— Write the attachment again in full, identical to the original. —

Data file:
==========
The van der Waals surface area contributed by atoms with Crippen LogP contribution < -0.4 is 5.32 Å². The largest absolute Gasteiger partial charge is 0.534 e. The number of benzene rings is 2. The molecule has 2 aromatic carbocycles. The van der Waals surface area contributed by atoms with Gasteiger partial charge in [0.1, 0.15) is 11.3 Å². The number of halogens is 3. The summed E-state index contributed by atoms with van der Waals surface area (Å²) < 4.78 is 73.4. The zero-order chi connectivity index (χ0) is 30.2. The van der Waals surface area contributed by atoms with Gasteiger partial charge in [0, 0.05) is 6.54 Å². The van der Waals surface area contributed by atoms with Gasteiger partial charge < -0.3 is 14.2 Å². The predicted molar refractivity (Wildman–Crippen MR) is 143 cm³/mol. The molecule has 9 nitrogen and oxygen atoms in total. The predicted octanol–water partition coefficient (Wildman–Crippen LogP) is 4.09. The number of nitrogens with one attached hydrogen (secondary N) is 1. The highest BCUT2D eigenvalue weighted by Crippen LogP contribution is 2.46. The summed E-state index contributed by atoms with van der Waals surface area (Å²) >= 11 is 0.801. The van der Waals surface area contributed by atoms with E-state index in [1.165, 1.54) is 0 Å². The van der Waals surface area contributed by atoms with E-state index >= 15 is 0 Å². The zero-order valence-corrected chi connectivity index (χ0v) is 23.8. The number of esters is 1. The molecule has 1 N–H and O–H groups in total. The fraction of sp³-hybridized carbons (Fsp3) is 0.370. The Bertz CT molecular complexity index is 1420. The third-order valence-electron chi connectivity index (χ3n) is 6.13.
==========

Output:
The van der Waals surface area contributed by atoms with Crippen LogP contribution < -0.4 is 5.32 Å². The largest absolute Gasteiger partial charge is 0.534 e. The number of benzene rings is 2. The molecule has 2 aromatic carbocycles. The van der Waals surface area contributed by atoms with Gasteiger partial charge in [0.1, 0.15) is 11.3 Å². The number of halogens is 3. The summed E-state index contributed by atoms with van der Waals surface area (Å²) < 4.78 is 73.4. The zero-order chi connectivity index (χ0) is 30.2. The van der Waals surface area contributed by atoms with Gasteiger partial charge in [0, 0.05) is 6.54 Å². The van der Waals surface area contributed by atoms with Gasteiger partial charge < -0.3 is 14.2 Å². The predicted molar refractivity (Wildman–Crippen MR) is 143 cm³/mol. The molecule has 9 nitrogen and oxygen atoms in total. The predicted octanol–water partition coefficient (Wildman–Crippen LogP) is 4.09. The number of nitrogens with one attached hydrogen (secondary N) is 1. The highest BCUT2D eigenvalue weighted by Crippen LogP contribution is 2.46. The summed E-state index contributed by atoms with van der Waals surface area (Å²) >= 11 is 0.801. The van der Waals surface area contributed by atoms with E-state index in [1.165, 1.54) is 0 Å². The van der Waals surface area contributed by atoms with E-state index >= 15 is 0 Å². The zero-order valence-corrected chi connectivity index (χ0v) is 23.8. The number of esters is 1. The molecule has 1 N–H and O–H groups in total. The fraction of sp³-hybridized carbons (Fsp3) is 0.370. The Bertz CT molecular complexity index is 1420. The third-order valence-electron chi connectivity index (χ3n) is 6.13.